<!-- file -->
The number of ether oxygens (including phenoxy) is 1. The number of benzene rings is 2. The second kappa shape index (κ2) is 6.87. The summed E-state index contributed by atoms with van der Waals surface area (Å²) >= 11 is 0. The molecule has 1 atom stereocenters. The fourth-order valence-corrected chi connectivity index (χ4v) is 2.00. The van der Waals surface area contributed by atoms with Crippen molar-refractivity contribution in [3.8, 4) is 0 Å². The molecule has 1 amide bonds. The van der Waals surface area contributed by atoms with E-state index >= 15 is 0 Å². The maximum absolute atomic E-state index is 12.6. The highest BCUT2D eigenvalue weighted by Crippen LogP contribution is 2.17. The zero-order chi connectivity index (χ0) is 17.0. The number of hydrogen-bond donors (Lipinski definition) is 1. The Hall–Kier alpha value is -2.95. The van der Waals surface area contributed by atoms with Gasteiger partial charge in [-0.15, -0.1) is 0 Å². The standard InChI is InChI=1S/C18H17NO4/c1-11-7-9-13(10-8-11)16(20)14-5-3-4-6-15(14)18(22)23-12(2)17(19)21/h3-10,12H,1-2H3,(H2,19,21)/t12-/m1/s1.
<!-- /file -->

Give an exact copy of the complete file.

The number of ether oxygens (including phenoxy) is 1. The number of benzene rings is 2. The second kappa shape index (κ2) is 6.87. The summed E-state index contributed by atoms with van der Waals surface area (Å²) >= 11 is 0. The molecule has 1 atom stereocenters. The fourth-order valence-corrected chi connectivity index (χ4v) is 2.00. The van der Waals surface area contributed by atoms with Crippen molar-refractivity contribution in [3.8, 4) is 0 Å². The molecule has 1 amide bonds. The van der Waals surface area contributed by atoms with E-state index >= 15 is 0 Å². The maximum absolute atomic E-state index is 12.6. The highest BCUT2D eigenvalue weighted by Crippen LogP contribution is 2.17. The zero-order chi connectivity index (χ0) is 17.0. The number of hydrogen-bond donors (Lipinski definition) is 1. The Hall–Kier alpha value is -2.95. The van der Waals surface area contributed by atoms with Gasteiger partial charge in [-0.15, -0.1) is 0 Å². The standard InChI is InChI=1S/C18H17NO4/c1-11-7-9-13(10-8-11)16(20)14-5-3-4-6-15(14)18(22)23-12(2)17(19)21/h3-10,12H,1-2H3,(H2,19,21)/t12-/m1/s1.